My middle school son has been volunteering to help assist the elementary STEM club this past year in Engineering & Design. He custom designed these awesome morse code machines for the kids to put together!
Although he didn’t take measurements for the box he built you’ll find more information on how to create the morse code wiring below (no building box needed!) and details on how he designed his wood box. He made 20 wood boxes so each child in the club could have one!
The STEM club’s initial morse code lesson was part of the IMSA Fusion curriculum they were using but he completely designed the box on his own. **You do NOT have to build a wooden box in order to create your own morse code machine!!**
Take a peek inside the morse code machine in this video!
How to make a Morse Code Machine:
Optional: Wood Scraps
Book Recommendation: Samuel Morse, That’s Who!
Attaching the Wires – Morse Code Machine
Before beginning you’ll need to use your wire stripping tool to remove the end 1/2 inch or so of rubber off the end of the wire so that you can connect the wires together.
Once you’ve done that you simply need to twist or wrap the wires together at the end where they are exposed! Wrap them just like you would a bread tie.
Connect the black end of the 9V battery connector to the black end of the buzzer sounder.
Connect the red end of the 9V battery connector to the metal on the push button.
Connect the red end of the buzzer sounder to the metal on the push button.
If you follow the 3 steps above all of your loose wires should be connected and your morse code machine will work! Just press the buzzer button to hear the sound!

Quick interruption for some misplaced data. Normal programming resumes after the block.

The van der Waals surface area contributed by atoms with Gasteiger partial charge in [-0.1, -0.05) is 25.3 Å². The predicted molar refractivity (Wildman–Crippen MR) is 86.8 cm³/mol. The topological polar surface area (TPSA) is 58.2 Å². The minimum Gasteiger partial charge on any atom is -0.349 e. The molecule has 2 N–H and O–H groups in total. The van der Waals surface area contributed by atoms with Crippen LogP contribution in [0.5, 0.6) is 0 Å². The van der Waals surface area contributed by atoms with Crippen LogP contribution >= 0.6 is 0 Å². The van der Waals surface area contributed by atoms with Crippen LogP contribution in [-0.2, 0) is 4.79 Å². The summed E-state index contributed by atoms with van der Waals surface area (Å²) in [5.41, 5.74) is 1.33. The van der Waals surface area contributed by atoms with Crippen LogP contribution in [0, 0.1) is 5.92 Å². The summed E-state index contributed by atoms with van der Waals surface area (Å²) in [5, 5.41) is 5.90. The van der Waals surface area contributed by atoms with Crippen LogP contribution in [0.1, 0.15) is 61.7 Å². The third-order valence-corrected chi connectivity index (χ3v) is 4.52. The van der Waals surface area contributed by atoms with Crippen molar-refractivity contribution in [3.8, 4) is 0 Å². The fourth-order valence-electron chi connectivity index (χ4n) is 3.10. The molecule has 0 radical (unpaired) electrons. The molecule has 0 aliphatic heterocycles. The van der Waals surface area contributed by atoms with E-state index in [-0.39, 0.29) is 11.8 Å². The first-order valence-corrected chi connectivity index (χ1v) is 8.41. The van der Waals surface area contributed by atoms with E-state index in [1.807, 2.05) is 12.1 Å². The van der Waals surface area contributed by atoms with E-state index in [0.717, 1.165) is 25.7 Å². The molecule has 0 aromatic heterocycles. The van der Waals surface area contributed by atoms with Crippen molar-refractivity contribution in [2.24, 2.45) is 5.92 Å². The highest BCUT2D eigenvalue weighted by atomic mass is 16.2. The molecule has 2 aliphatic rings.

If you have problems with the buzzer button not always working or being inconsistent that means your wire connection circuits are weak. Make sure that the wires wrapped around each other are firmly. If they are loose or shifting your circuit make provide inconsistent results.
TIP – Since my son was working with a large group of students in 3rd-4th grade they decided to help the kids out by applying a small bit of hot glue over the areas where the wires are connected to help them stay in place.
If you have twisted your wires firmly they should stay connected without the need for hot glue. Don’t be afraid to use your wire stripping tool to remove more rubber if you need a long piece of exposed wire to twist.
Creating the Wooden Box – Morse Code Machine:
Materials We Used:
masonite or hard board
drill with drill bits
optional – staple gun
This morse code machine box is simple to create with scrap wood. You can adjust your supplies to whatever you have on hand, but I’ll show you how my son made 20+ of these.
For each box you’ll need to cut:
two pieces of furring strip cut at 2.5″ length
two pieces of furring strip cut at 3″ length
two pieces of masonite or hard board cut at 3″ x 4″
Glue your furring strips into place as you see above onto one piece of masonite. You can use wood glue if you have it but they literally just used regular glue and let it sit overnight.
Make sure to glue between the furring strip joints as well as where the furring strip sits on the masonite board.
Once that has dried, lay your last piece of masonite onto the opposite side of the morse code machine box and put one pneumatic nail in only one corner. This will allow the bottom piece to swing open as needed. That way you can access the 9V battery.
The last step is to prep the top of the box! The only thing you HAVE to do to the top is get the hole for the button made using a drill bit.
Since the sound seemed muffled inside of a closed box my son drilled 4 small holes in the top to allow the beeping morse code sound to escape – it’s LOUD!
The other optional step they did was add staples in the top board attaching the furring strips more firmly to make the box sturdier since we were working with such a large group.
FREE Printable Morse Code sheet available from the International Telecommunication Union here.
Activities for Older Kids: